What do you do with a project when you’re done with it? Well, I like to look through it to make sure there aren’t any bugs. My sisters love testing my projects – they take it as a chance to try out new games. Our family has a rule against fluff games, so I make them the fluff games! I’m going to ask my sister if she wants me to make her a cooking game or something. They’re both adopted from China. They’re seven and eight. Whenever I tell them, “I just coded a new game!” they’re like, “Ahhh!” It’s pretty cute.
“My Project 32”
What’s your favorite feature in Tynker My favorite feature is that some of the courses are very imaginative, and they kind of guide you through them without making you feel like you’re being forced to do it. It doesn’t feel like school and doesn’t feel like you’re actually learning something – they put it together like a video game.
Do you ever Tynker with your friends? Right now I’m working on teaching my sisters to code, and I want to make a lesson for younger kids who can’t read to teach them how to use Tynker. I don’t have friends who Tynker, but I help my sisters and Ellie really wants an account.
How do you think learning coding now might help you in the future? Apparently it helps with your mind and stuff, and I think it’ll also be a cool skill to have because I can do whatever I want with technology. Maybe I can be like the character in a show I like who can hack into any computer! She can grab her computer and then put her face on TV.
Do you think other kids should try coding Yes! It’s fun, it’s useful, it helps you. Like I said before, if you’re not allowed to have certain apps you can just make your own versions of those apps and use them as much as you want!
What advice would you give to kids starting out with Tynker? The advice I’d give other kids: if you’re allowed to look at the published projects then you can see the code. Look at the code, because when I was confused by Tynker, I decided, “Okay, I’m going to check out what is this part called community. Is it like Facebook or what?” That ended up helping me – I’ve learned different codes from it. It’s kind of like kids are teaching other kids without meaning to, so I’d give kids that tip.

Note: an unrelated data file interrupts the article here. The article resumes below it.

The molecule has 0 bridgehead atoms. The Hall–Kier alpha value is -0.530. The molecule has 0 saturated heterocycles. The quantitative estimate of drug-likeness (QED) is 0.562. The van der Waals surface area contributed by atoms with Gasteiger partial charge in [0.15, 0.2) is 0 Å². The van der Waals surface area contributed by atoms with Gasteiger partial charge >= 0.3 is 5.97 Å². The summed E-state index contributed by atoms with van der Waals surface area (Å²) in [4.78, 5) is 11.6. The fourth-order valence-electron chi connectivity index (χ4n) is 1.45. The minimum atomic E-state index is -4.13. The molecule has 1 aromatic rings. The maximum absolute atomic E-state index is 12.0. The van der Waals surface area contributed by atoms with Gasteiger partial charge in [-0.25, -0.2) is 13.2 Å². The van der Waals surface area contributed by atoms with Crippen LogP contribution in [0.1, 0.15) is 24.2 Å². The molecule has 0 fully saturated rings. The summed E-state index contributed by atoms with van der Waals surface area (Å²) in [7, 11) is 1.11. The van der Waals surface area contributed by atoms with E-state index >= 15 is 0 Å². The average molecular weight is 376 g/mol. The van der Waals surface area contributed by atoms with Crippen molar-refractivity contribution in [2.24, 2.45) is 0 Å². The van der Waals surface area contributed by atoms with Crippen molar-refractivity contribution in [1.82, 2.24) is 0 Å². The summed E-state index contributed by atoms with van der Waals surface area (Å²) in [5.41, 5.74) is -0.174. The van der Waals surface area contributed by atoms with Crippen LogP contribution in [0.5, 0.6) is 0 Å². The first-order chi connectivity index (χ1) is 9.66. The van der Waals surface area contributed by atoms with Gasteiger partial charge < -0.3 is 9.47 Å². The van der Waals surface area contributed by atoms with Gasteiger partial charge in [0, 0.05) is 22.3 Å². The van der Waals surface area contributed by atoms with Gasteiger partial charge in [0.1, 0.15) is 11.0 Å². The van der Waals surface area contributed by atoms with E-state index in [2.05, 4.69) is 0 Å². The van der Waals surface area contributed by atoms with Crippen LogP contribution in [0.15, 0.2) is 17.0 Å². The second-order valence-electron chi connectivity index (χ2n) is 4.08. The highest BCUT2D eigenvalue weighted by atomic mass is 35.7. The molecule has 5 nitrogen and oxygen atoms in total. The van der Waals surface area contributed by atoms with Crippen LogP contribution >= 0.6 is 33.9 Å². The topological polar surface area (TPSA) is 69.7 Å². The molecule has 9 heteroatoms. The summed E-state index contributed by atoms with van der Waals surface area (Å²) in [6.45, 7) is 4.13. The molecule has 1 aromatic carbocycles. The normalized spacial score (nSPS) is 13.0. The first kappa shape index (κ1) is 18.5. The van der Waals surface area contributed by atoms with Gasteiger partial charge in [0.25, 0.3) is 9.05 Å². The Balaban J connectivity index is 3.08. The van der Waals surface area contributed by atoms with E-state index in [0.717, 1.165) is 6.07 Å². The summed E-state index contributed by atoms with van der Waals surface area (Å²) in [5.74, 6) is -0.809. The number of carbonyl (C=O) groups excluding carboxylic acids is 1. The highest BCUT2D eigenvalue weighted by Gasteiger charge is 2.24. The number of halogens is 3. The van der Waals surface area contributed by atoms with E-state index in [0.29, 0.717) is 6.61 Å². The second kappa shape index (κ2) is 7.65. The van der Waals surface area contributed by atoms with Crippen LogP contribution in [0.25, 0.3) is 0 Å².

What’s a fun fact about you? I’ve been all over the world! China twice, Albania twice, London twice, Korea, Germany – I could go on and on! A fun fact is that when I was little, my parents took me to Hong Kong Disney and for a while I thought that was the only Disneyland. So when my grandparents told me for Christmas I got a surprise, you get to go to Disneyland, I thought we were going back to China until they drove me here to the LA Disneyland and I was like, “Wow, there’s one here!” It makes for a fun story. I have a lot of stories I could go on and on about!
Hannah’s dad Brad thinks Tynker is great for Hannah! “As you gather,” he said, “Hannah is very self-directed, so I think Tynker is a really good platform for her.” She agreed, saying, “It’s not one of those things where you don’t have any freedom!”
He shared a great insight, saying, “We’re raising all our girls to try to figure out what their interests are. One of the things that’s really cool in our society is that there are so many more options for young women to develop different interests.” To this, Hannah interjected, “I’m not a young woman, I’m a girl!”
Brad also spoke about how their family balances Tynker and screen time. “One of the things about computer time is that kids get sucked into it. Tynker is one of those things where you don’t really have to justify what you’re doing the same way you have to with other types of screen time.”
When asked what skills coding helps kids learn, Brad answered, “Problem solving! We haven’t given her a lot of guidance, so when she gets frustrated with figuring stuff out, she has to think, ‘how do you figure it out?’” Hannah confirmed this with, “Yes, Mom actually likes to make me solve it on my own – not because she’s being mean or anything, but it’s more of a test – and then if I can’t figure it out she’ll tell me.”
According to her father, Hannah is “really verbally creative,” and even writes some poetry! Brad thinks “[Coding] actually seems to be able to support that – those elements fit really closely together. The ability to create an additional world is really beneficial.”
We’re so glad to hear that coding has been so beneficial for Hannah and that she loves creating her own games and worlds! Thanks for chatting with us, Hannah and Brad. It truly was a pleasure to get to know you, Hannah – keep coding!